Biology Magazine

How to Spot an Evolving Gene

Posted on the 29 July 2015 by Reprieve @EvoAnth
How to spot an evolving gene

It's Wednesday, which means its time to answer a question from you lovely folks. Today's comes from Paul, who asks

More interesting to laymen like me would be if you spelt out how we can tell that a particular allele is being favoured by positive selection pressure

Ok yes, this isn't really a question. But I think it's an interesting topic worth dealing with anyway. Before we can do all of that though lets back up a bit. You need to take Evo 101 before we can tackle Paul's not-question. So settle down for a lecture from Mr Internet.

Evolution is basically three things happening:

  1. Organisms reproduce with variation.
  2. Some of those variants do better/worse than others and so have more/less babies
  3. Over time the frequency of those variants in a group changes (e.g., a successful variant of zebra has more kids so that variant more common in their herd of zebra).

The last example I gave there is a case of positive selection: evolution favouring a beneficial trait, prompting it to be spread throughout the group. And it's worth noting this doesn't just apply to whole animals like zebra. There are also variants of genes (called alleles) and they can also be selected for. For example, we've got a gene for hair colour; with the variations of that gene responsible for black, blonde, red hair etc. being alleles of that gene.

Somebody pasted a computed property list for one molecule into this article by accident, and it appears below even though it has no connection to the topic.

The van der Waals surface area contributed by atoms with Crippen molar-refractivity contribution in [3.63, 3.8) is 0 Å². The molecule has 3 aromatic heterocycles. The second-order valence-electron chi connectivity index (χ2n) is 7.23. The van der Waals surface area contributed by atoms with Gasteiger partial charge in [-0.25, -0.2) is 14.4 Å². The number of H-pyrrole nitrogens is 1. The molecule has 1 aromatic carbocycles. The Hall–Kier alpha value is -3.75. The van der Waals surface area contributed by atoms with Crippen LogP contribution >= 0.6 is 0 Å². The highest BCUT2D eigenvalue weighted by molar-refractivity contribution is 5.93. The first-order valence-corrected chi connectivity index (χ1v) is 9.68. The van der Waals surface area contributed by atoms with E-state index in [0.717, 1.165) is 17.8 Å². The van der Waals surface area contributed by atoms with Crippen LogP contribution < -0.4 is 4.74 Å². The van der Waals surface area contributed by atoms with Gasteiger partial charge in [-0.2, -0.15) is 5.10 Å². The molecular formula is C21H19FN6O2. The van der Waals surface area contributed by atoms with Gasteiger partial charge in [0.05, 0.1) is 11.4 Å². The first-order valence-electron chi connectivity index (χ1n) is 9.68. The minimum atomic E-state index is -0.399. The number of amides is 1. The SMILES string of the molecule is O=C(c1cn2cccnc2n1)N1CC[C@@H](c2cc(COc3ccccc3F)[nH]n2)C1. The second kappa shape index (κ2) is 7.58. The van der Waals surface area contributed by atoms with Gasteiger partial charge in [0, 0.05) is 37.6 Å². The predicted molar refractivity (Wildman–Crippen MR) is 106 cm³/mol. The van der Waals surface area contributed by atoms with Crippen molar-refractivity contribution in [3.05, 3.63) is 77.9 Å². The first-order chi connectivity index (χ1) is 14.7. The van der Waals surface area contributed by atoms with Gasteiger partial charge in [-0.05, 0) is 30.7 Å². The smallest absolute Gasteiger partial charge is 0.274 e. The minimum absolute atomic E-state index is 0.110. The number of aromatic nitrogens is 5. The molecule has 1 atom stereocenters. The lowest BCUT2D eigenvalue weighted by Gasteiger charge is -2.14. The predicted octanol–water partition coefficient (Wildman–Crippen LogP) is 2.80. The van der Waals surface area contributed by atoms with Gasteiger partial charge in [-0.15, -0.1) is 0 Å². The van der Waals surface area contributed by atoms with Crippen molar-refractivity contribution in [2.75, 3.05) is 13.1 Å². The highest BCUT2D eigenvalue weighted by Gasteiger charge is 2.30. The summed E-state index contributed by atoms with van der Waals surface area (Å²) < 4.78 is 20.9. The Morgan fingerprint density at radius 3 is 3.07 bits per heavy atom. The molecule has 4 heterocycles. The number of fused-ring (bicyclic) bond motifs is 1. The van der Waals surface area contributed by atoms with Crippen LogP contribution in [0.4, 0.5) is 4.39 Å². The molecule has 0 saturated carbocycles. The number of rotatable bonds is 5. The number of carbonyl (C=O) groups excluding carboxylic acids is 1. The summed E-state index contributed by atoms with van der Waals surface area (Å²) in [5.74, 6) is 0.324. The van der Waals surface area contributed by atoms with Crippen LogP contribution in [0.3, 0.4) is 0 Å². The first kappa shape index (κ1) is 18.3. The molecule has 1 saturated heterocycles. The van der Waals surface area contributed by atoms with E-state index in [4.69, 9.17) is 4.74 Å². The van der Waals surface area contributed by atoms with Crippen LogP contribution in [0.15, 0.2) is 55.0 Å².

So how to we spot if one of these alleles is beneficial and undergoing positive selection?

Well lets keep going with our little hair example. Imagine a group of cavemen. One third have black hair, one third have blonde hair and the last third have red hair. If there's no selection going on those proportions should remain relatively stable since natural selection isn't pushing them in any direction. Some changes in frequency may still occur by chance (or more formally called " genetic drift "). But all else being equal if we were to return to our cavemen 10 generations later they should still have the same distribution of hair colour.

Now imagine that a new species of lion turns up and it's just terrified by the colour red. Suddenly being ginger has an advantage! So through evolution we'd expect to see that variant become more common, as ginger people survived longer and so had more kids. This same principle is true in genes: if a gene is being influenced by evolution it will have fewer alleles, because most are being out-competed by the beneficial allele.

However, positive selection isn't the only form of selection that can result in this state of affairs. Purifying selection, for example, occurs when there's an important allele. It's so important that even the tiniest change can be harmful, so any new alleles that crop up are killed off straight away. How do we tell the difference between these other forms of selection and positive selection?

The most common method is to look at history. Genes undergoing purifying selection will pretty much always have a few alleles (until something changes). So if you look at genes in older populations, you'll also see few alleles for those genes. Or even if you look at closely related species you should still see the same lack of variation. However, positive selection can take place at any moment, so this conservatism won't necessarily be present.

If a gene has a lot of variation in chimps but none in humans then that indicates that it's been undergoing positive selection in humans.

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